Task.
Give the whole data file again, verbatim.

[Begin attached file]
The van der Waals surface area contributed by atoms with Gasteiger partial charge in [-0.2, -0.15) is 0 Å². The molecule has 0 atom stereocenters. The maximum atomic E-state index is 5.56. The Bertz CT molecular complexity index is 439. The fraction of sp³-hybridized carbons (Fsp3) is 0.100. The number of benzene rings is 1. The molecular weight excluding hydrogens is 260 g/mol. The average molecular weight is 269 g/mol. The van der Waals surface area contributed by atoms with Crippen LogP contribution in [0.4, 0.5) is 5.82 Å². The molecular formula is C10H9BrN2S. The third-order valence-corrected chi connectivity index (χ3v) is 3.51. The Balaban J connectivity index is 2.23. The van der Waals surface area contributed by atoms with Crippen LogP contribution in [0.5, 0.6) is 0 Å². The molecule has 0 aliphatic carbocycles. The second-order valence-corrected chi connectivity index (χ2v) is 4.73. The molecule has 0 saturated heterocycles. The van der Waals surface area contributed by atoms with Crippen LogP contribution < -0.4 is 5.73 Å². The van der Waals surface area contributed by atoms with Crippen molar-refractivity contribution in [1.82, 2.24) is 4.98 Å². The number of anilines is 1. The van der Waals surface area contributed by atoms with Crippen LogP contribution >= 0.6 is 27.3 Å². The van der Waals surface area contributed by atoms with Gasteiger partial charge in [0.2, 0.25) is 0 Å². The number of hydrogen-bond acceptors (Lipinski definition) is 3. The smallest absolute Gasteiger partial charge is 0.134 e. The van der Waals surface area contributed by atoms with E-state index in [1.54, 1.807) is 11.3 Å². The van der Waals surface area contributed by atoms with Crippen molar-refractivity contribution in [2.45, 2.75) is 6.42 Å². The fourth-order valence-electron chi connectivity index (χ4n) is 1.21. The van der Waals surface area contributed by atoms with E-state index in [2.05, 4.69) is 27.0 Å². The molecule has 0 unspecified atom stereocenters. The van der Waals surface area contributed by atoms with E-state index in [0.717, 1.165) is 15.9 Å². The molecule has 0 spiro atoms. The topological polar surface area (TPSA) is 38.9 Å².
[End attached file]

The van der Waals surface area contributed by atoms with Gasteiger partial charge in [-0.2, -0.15) is 0 Å². The molecule has 0 atom stereocenters. The maximum atomic E-state index is 5.56. The Bertz CT molecular complexity index is 439. The fraction of sp³-hybridized carbons (Fsp3) is 0.100. The number of benzene rings is 1. The molecular weight excluding hydrogens is 260 g/mol. The average molecular weight is 269 g/mol. The van der Waals surface area contributed by atoms with Crippen LogP contribution in [0.4, 0.5) is 5.82 Å². The molecular formula is C10H9BrN2S. The third-order valence-corrected chi connectivity index (χ3v) is 3.51. The Balaban J connectivity index is 2.23. The van der Waals surface area contributed by atoms with Crippen LogP contribution in [0.5, 0.6) is 0 Å². The molecule has 0 aliphatic carbocycles. The second-order valence-corrected chi connectivity index (χ2v) is 4.73. The molecule has 0 saturated heterocycles. The van der Waals surface area contributed by atoms with Crippen LogP contribution < -0.4 is 5.73 Å². The van der Waals surface area contributed by atoms with Crippen molar-refractivity contribution in [1.82, 2.24) is 4.98 Å². The number of anilines is 1. The van der Waals surface area contributed by atoms with Crippen LogP contribution >= 0.6 is 27.3 Å². The van der Waals surface area contributed by atoms with Gasteiger partial charge in [0.2, 0.25) is 0 Å². The number of hydrogen-bond acceptors (Lipinski definition) is 3. The smallest absolute Gasteiger partial charge is 0.134 e. The van der Waals surface area contributed by atoms with E-state index in [1.54, 1.807) is 11.3 Å². The van der Waals surface area contributed by atoms with Crippen molar-refractivity contribution in [2.45, 2.75) is 6.42 Å². The fourth-order valence-electron chi connectivity index (χ4n) is 1.21. The van der Waals surface area contributed by atoms with E-state index in [2.05, 4.69) is 27.0 Å². The molecule has 0 unspecified atom stereocenters. The van der Waals surface area contributed by atoms with E-state index in [0.717, 1.165) is 15.9 Å². The molecule has 0 spiro atoms. The topological polar surface area (TPSA) is 38.9 Å².